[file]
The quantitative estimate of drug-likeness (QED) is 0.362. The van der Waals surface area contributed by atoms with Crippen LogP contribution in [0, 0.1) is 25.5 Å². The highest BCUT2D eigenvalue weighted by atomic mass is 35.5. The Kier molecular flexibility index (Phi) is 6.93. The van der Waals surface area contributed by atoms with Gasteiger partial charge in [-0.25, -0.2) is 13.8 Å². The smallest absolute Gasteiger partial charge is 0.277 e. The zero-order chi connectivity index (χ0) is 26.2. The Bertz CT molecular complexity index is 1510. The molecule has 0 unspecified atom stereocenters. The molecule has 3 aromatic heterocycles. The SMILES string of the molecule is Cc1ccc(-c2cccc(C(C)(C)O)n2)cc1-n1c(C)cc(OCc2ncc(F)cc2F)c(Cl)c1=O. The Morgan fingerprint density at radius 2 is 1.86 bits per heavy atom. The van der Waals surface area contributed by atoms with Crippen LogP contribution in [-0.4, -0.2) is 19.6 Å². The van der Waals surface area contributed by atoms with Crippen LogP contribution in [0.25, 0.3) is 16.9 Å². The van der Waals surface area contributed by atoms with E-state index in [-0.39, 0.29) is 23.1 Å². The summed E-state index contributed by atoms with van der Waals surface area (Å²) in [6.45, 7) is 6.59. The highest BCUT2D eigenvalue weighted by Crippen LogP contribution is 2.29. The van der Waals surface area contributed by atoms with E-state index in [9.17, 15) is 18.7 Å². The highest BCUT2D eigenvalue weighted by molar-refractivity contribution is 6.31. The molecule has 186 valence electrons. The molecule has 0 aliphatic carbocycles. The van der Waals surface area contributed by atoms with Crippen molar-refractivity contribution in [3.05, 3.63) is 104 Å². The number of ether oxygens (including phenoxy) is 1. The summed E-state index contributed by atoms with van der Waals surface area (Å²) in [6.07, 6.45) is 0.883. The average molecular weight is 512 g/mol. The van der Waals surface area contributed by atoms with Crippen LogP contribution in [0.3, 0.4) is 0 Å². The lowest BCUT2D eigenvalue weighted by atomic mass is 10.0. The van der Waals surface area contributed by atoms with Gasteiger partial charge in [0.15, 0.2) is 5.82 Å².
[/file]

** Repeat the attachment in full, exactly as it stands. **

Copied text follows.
The quantitative estimate of drug-likeness (QED) is 0.362. The van der Waals surface area contributed by atoms with Crippen LogP contribution in [0, 0.1) is 25.5 Å². The highest BCUT2D eigenvalue weighted by atomic mass is 35.5. The Kier molecular flexibility index (Phi) is 6.93. The van der Waals surface area contributed by atoms with Gasteiger partial charge in [-0.25, -0.2) is 13.8 Å². The smallest absolute Gasteiger partial charge is 0.277 e. The zero-order chi connectivity index (χ0) is 26.2. The Bertz CT molecular complexity index is 1510. The molecule has 0 unspecified atom stereocenters. The molecule has 3 aromatic heterocycles. The SMILES string of the molecule is Cc1ccc(-c2cccc(C(C)(C)O)n2)cc1-n1c(C)cc(OCc2ncc(F)cc2F)c(Cl)c1=O. The Morgan fingerprint density at radius 2 is 1.86 bits per heavy atom. The van der Waals surface area contributed by atoms with Crippen LogP contribution in [-0.4, -0.2) is 19.6 Å². The van der Waals surface area contributed by atoms with Crippen LogP contribution in [0.25, 0.3) is 16.9 Å². The van der Waals surface area contributed by atoms with E-state index in [-0.39, 0.29) is 23.1 Å². The summed E-state index contributed by atoms with van der Waals surface area (Å²) in [6.45, 7) is 6.59. The highest BCUT2D eigenvalue weighted by Crippen LogP contribution is 2.29. The van der Waals surface area contributed by atoms with E-state index in [9.17, 15) is 18.7 Å². The highest BCUT2D eigenvalue weighted by molar-refractivity contribution is 6.31. The molecule has 186 valence electrons. The molecule has 0 aliphatic carbocycles. The van der Waals surface area contributed by atoms with Crippen molar-refractivity contribution in [3.05, 3.63) is 104 Å². The number of ether oxygens (including phenoxy) is 1. The summed E-state index contributed by atoms with van der Waals surface area (Å²) in [6.07, 6.45) is 0.883. The average molecular weight is 512 g/mol. The van der Waals surface area contributed by atoms with Crippen LogP contribution in [0.3, 0.4) is 0 Å². The lowest BCUT2D eigenvalue weighted by atomic mass is 10.0. The van der Waals surface area contributed by atoms with Gasteiger partial charge in [0.15, 0.2) is 5.82 Å².